# Difference between revisions of "1984 AIME Problems/Problem 4"

## Problem

Let $S$ be a list of positive integers--not necessarily distinct--in which the number $68$ appears. The average (arithmetic mean) of the numbers in $S$ is $56$. However, if $68$ is removed, the average of the remaining numbers drops to $55$. What is the largest number that can appear in $S$?

## Solution 1 (Two Variables)

Suppose that $S$ has $n$ numbers other than the $68,$ and the sum of these numbers is $s.$

We are given that \begin{align*} \frac{s+68}{n+1}&=56, \\ \frac{s}{n}&=55. \end{align*} Clearing denominators, we have \begin{align*} s+68&=56n+56, \\ s&=55n. \end{align*} Subtracting the equations, we get $68=n+56,$ from which $n=12.$ It follows that $s=660.$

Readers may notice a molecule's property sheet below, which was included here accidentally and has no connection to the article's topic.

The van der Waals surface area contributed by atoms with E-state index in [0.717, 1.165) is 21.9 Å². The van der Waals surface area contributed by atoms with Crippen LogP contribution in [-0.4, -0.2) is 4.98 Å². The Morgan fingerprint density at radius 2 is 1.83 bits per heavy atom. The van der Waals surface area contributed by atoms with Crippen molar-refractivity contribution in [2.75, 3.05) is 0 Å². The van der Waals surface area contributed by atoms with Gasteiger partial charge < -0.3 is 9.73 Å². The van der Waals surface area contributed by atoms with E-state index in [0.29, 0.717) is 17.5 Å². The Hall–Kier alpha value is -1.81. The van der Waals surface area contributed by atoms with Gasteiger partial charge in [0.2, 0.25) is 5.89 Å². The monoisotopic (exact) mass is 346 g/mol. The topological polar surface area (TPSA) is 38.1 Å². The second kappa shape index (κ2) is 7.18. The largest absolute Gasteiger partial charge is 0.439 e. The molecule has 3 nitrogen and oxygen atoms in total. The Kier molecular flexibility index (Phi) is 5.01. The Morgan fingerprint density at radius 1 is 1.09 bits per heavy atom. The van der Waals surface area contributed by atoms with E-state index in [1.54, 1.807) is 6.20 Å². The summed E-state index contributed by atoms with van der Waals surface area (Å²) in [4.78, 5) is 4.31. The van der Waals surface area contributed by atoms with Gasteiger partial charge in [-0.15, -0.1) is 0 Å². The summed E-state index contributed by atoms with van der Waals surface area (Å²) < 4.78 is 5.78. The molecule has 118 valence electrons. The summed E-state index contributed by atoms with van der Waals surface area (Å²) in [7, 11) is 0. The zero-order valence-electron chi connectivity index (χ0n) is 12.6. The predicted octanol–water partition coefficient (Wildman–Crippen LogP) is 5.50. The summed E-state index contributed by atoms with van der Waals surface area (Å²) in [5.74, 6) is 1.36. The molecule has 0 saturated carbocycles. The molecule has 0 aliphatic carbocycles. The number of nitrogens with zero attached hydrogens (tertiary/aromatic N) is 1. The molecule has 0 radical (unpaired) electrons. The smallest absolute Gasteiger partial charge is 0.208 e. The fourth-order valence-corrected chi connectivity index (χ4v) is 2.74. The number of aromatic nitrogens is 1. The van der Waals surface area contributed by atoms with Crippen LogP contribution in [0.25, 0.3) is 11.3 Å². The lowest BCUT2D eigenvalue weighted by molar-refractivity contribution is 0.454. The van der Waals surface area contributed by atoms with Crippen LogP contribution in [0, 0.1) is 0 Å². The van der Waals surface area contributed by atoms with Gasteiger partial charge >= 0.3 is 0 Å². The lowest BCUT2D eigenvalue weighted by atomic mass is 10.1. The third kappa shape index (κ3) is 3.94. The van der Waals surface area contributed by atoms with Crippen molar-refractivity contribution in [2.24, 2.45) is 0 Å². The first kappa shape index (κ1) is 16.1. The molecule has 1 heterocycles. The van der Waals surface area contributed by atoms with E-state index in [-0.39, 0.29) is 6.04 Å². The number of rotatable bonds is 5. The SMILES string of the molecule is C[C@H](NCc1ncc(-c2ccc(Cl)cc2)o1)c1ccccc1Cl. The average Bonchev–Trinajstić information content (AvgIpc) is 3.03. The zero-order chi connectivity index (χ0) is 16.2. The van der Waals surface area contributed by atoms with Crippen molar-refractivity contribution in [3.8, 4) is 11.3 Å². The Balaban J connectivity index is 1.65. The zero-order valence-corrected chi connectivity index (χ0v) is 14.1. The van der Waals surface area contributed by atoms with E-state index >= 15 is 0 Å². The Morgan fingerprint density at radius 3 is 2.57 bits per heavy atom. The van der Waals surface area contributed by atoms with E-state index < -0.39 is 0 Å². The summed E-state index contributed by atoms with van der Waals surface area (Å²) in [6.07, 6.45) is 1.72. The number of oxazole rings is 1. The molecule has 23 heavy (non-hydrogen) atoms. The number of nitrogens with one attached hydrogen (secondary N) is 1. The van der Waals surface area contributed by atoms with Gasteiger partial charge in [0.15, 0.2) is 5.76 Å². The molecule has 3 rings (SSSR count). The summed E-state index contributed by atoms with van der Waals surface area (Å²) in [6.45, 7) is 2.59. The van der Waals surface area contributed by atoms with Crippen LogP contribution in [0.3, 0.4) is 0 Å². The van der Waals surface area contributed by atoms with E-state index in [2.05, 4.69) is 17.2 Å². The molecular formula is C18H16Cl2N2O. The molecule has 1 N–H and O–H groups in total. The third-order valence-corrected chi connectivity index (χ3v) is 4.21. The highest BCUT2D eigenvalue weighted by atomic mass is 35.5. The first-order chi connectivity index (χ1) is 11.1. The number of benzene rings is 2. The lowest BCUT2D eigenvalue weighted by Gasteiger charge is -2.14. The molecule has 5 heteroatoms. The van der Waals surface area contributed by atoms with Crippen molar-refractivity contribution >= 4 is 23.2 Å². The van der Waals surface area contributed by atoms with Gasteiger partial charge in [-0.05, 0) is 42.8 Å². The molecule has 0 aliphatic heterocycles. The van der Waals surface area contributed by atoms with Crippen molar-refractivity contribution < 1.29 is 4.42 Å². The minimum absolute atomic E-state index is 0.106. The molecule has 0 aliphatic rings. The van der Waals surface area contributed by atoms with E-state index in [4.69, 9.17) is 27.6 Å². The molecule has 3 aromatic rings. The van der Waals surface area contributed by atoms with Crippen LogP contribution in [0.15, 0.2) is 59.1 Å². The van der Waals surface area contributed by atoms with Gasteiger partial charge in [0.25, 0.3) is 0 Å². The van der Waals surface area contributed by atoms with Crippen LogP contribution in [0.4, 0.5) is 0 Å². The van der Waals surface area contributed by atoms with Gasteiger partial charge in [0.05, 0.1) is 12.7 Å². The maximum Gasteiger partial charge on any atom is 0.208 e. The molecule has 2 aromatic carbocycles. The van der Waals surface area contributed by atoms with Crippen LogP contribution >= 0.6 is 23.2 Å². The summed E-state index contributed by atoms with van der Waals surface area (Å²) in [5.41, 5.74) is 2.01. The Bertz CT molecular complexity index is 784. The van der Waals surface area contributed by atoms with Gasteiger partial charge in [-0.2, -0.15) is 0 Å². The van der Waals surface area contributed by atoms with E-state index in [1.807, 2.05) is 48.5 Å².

The sum of the twelve remaining numbers in $S$ is $660.$ To maximize the largest number, we minimize the other eleven numbers: We can have eleven $1$s and one $660-11\cdot1=\boxed{649}.$

~JBL (Solution)

~MRENTHUSIASM (Reconstruction)

## Solution 2 (One Variable)

Suppose that $S$ has $n$ numbers other than the $68.$ We have the following table: $$\begin{array}{c|c|c|c} & & & \\ [-2.5ex] & \textbf{Count} & \textbf{Arithmetic Mean} & \textbf{Sum} \\ \hline & & & \\ [-2.5ex] \textbf{Initial} & n+1 & 56 & 56(n+1) \\ \hline & & & \\ [-2.5ex] \textbf{Final} & n & 55 & 55n \end{array}$$ We are given that $$56(n+1)-68=55n,$$ from which $n=12.$ It follows that the sum of the remaining numbers in $S$ is $55n=660.$ We continue with the last paragraph of Solution 1 to get the answer $\boxed{649}.$

~MRENTHUSIASM